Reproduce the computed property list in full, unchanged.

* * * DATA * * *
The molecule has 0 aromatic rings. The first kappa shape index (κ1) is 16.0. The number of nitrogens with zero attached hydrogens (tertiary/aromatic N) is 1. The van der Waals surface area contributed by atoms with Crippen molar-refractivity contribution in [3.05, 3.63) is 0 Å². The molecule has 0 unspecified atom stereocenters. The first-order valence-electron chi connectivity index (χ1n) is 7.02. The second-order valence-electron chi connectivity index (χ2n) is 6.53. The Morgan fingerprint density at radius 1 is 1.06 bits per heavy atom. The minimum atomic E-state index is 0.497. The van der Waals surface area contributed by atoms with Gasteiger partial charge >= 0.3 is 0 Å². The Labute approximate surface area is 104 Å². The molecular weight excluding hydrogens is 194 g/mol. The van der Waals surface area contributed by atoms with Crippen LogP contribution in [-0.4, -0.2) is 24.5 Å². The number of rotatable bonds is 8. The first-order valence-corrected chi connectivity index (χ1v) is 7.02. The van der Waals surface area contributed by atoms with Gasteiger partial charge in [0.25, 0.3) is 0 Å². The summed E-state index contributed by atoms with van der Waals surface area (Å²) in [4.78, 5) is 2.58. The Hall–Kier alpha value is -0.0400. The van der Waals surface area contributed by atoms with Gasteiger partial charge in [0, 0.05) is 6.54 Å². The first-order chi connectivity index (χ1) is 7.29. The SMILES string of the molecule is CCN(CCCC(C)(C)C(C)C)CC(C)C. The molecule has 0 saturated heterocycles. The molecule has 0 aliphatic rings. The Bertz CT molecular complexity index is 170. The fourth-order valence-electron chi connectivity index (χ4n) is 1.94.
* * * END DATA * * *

The molecule has 0 aromatic rings. The first kappa shape index (κ1) is 16.0. The number of nitrogens with zero attached hydrogens (tertiary/aromatic N) is 1. The van der Waals surface area contributed by atoms with Crippen molar-refractivity contribution in [3.05, 3.63) is 0 Å². The molecule has 0 unspecified atom stereocenters. The first-order valence-electron chi connectivity index (χ1n) is 7.02. The second-order valence-electron chi connectivity index (χ2n) is 6.53. The Morgan fingerprint density at radius 1 is 1.06 bits per heavy atom. The minimum atomic E-state index is 0.497. The van der Waals surface area contributed by atoms with Gasteiger partial charge >= 0.3 is 0 Å². The Labute approximate surface area is 104 Å². The molecular weight excluding hydrogens is 194 g/mol. The van der Waals surface area contributed by atoms with Crippen LogP contribution in [-0.4, -0.2) is 24.5 Å². The number of rotatable bonds is 8. The first-order valence-corrected chi connectivity index (χ1v) is 7.02. The van der Waals surface area contributed by atoms with Gasteiger partial charge in [0.25, 0.3) is 0 Å². The summed E-state index contributed by atoms with van der Waals surface area (Å²) in [4.78, 5) is 2.58. The Hall–Kier alpha value is -0.0400. The van der Waals surface area contributed by atoms with Gasteiger partial charge in [0, 0.05) is 6.54 Å². The first-order chi connectivity index (χ1) is 7.29. The SMILES string of the molecule is CCN(CCCC(C)(C)C(C)C)CC(C)C. The molecule has 0 saturated heterocycles. The molecule has 0 aliphatic rings. The Bertz CT molecular complexity index is 170. The fourth-order valence-electron chi connectivity index (χ4n) is 1.94.